Carol’s bottom line? Don’t let fear win. “Even if you’re in a business that seems like it will never have a future—if you sell exclusively to restaurants during a pandemic, for example—if you’ve got a really good product, and you can figure out a way to cut back enough and hang on, your day is going to come again.”

She suggests thinking like an earlier-stage startup that’s just taking whatever cash they have and putting it back into making an incredible product. And along with that, shift your focus even more towards existing customers than you normally would so that you retain them. Doing this means you may even be able to upsell them in the future.

It’s all about doing the work now so you’re better positioned to get ahead later. “Maybe the market won’t be as robust as it was before the crisis,” she says. “And there will only be room for a few players, so you’ve got to work to ensure you’re one of those few.”

This is about adopting a forward-thinking mindset that focuses on how you can prepare for when the market does come back. “I think for almost every business, there’s a way to figure out the right go-forward strategy,” Carol says. “It might be painful. But the point is, you don’t have to just hunker down. You can take some time with people who aren’t caught up in the day to day, and think about the future.”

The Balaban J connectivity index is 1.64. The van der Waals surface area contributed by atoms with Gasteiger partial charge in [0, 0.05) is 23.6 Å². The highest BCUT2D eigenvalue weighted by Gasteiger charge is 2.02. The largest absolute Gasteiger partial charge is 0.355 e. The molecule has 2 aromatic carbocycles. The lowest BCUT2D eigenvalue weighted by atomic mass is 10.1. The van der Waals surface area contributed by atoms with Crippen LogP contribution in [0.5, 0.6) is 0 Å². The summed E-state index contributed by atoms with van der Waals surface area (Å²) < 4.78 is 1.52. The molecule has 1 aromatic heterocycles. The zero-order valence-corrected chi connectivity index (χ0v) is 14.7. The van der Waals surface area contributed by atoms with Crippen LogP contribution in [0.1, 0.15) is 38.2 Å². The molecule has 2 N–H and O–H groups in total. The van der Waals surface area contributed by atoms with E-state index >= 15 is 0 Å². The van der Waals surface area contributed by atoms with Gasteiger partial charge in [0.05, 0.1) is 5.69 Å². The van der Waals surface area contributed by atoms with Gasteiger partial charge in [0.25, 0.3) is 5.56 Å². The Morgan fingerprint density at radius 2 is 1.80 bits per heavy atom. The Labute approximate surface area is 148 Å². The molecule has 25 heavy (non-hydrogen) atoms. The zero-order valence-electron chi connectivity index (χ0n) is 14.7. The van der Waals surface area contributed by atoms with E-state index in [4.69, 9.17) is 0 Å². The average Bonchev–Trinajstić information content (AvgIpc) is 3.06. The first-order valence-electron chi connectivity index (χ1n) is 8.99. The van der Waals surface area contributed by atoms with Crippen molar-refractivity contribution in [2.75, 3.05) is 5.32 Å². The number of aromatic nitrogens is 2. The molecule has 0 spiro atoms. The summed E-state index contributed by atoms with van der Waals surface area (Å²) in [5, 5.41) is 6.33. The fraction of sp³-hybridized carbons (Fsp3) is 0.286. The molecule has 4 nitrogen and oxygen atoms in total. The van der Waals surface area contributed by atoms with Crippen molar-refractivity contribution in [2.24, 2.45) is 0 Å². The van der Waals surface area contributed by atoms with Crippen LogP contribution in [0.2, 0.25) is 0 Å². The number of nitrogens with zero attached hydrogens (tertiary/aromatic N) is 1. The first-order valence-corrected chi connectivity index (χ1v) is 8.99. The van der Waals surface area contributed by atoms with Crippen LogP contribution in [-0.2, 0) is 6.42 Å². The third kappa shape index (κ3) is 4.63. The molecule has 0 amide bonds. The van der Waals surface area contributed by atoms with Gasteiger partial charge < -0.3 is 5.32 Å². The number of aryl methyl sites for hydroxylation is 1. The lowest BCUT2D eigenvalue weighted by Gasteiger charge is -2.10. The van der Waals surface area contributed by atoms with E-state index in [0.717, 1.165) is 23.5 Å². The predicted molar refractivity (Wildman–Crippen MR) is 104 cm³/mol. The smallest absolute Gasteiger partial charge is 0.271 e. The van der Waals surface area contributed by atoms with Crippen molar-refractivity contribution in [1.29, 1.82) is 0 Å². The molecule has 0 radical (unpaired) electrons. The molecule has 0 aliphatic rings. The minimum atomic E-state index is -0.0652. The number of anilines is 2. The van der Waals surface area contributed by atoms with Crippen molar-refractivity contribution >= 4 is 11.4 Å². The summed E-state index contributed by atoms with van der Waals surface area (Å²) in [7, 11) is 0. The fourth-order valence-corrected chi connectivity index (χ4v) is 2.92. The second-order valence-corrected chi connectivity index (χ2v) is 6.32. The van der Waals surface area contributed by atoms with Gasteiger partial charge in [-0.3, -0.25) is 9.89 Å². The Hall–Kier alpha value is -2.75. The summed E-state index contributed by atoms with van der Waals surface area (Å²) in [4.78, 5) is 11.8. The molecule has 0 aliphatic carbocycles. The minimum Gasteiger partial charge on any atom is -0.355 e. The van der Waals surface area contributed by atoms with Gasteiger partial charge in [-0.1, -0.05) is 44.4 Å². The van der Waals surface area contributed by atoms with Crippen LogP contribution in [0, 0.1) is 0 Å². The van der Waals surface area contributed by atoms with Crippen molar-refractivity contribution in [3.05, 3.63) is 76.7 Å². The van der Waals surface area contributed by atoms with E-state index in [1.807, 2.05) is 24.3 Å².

“There are opportunities for people to not just respond to the fear and the stress, but to take it as a chance to learn some new things that they might be able to continue to use in the future,” Carol continues. “The one thing companies should do is be unafraid of looking for those opportunities. That’s what creates excitement within the business and in the hearts and minds of the people who build the business.”

More resources to help you adapt

Partner at OpenView

Casey leads the end-to-end strategy & programming for OpenView’s network of industry experts, advisors & corporate partners. Her role is focused on creating connections between founders & their teams and the partners, advisors, board members & events they need to reach their goals. Additionally, she manages the OpenView portfolio peer networks and hosts the #WeeklyWalk series.